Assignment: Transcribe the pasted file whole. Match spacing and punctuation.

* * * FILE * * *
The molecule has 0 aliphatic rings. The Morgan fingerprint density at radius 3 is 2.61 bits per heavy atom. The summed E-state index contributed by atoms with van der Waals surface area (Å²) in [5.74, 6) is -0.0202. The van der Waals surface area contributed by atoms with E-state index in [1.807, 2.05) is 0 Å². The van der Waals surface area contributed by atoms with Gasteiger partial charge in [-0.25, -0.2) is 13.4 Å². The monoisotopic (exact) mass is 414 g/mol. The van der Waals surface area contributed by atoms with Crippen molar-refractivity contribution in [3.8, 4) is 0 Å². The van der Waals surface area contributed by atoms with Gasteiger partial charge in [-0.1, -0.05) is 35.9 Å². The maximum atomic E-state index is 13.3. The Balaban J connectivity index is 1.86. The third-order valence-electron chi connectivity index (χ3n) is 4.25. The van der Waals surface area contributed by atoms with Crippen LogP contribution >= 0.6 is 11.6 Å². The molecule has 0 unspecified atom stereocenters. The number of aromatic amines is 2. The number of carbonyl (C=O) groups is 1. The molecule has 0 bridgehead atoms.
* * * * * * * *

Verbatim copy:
The molecule has 0 aliphatic rings. The Morgan fingerprint density at radius 3 is 2.61 bits per heavy atom. The summed E-state index contributed by atoms with van der Waals surface area (Å²) in [5.74, 6) is -0.0202. The van der Waals surface area contributed by atoms with E-state index in [1.807, 2.05) is 0 Å². The van der Waals surface area contributed by atoms with Gasteiger partial charge in [-0.25, -0.2) is 13.4 Å². The monoisotopic (exact) mass is 414 g/mol. The van der Waals surface area contributed by atoms with Crippen molar-refractivity contribution in [3.8, 4) is 0 Å². The van der Waals surface area contributed by atoms with Gasteiger partial charge in [-0.1, -0.05) is 35.9 Å². The maximum atomic E-state index is 13.3. The Balaban J connectivity index is 1.86. The third-order valence-electron chi connectivity index (χ3n) is 4.25. The van der Waals surface area contributed by atoms with Crippen LogP contribution >= 0.6 is 11.6 Å². The molecule has 0 unspecified atom stereocenters. The number of aromatic amines is 2. The number of carbonyl (C=O) groups is 1. The molecule has 0 bridgehead atoms.